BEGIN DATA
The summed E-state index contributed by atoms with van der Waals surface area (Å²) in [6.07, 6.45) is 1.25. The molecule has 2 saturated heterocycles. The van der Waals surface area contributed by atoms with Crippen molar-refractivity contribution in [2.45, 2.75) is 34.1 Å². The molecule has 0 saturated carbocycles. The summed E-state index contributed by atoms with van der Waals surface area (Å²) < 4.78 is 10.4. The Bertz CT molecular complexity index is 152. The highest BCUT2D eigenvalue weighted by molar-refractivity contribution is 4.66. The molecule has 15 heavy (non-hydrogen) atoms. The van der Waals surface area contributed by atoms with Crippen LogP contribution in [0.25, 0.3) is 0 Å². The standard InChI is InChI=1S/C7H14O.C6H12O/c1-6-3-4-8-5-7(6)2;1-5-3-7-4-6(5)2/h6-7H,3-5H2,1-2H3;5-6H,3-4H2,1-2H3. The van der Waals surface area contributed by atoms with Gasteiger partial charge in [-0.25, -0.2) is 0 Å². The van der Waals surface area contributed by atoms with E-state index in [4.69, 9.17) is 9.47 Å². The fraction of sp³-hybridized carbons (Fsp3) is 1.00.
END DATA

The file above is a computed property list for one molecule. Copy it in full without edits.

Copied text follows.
The summed E-state index contributed by atoms with van der Waals surface area (Å²) in [6.07, 6.45) is 1.25. The molecule has 2 saturated heterocycles. The van der Waals surface area contributed by atoms with Crippen molar-refractivity contribution in [2.45, 2.75) is 34.1 Å². The molecule has 0 saturated carbocycles. The summed E-state index contributed by atoms with van der Waals surface area (Å²) < 4.78 is 10.4. The Bertz CT molecular complexity index is 152. The highest BCUT2D eigenvalue weighted by molar-refractivity contribution is 4.66. The molecule has 15 heavy (non-hydrogen) atoms. The van der Waals surface area contributed by atoms with Crippen LogP contribution in [0.25, 0.3) is 0 Å². The standard InChI is InChI=1S/C7H14O.C6H12O/c1-6-3-4-8-5-7(6)2;1-5-3-7-4-6(5)2/h6-7H,3-5H2,1-2H3;5-6H,3-4H2,1-2H3. The van der Waals surface area contributed by atoms with Gasteiger partial charge in [-0.25, -0.2) is 0 Å². The van der Waals surface area contributed by atoms with E-state index in [4.69, 9.17) is 9.47 Å². The fraction of sp³-hybridized carbons (Fsp3) is 1.00.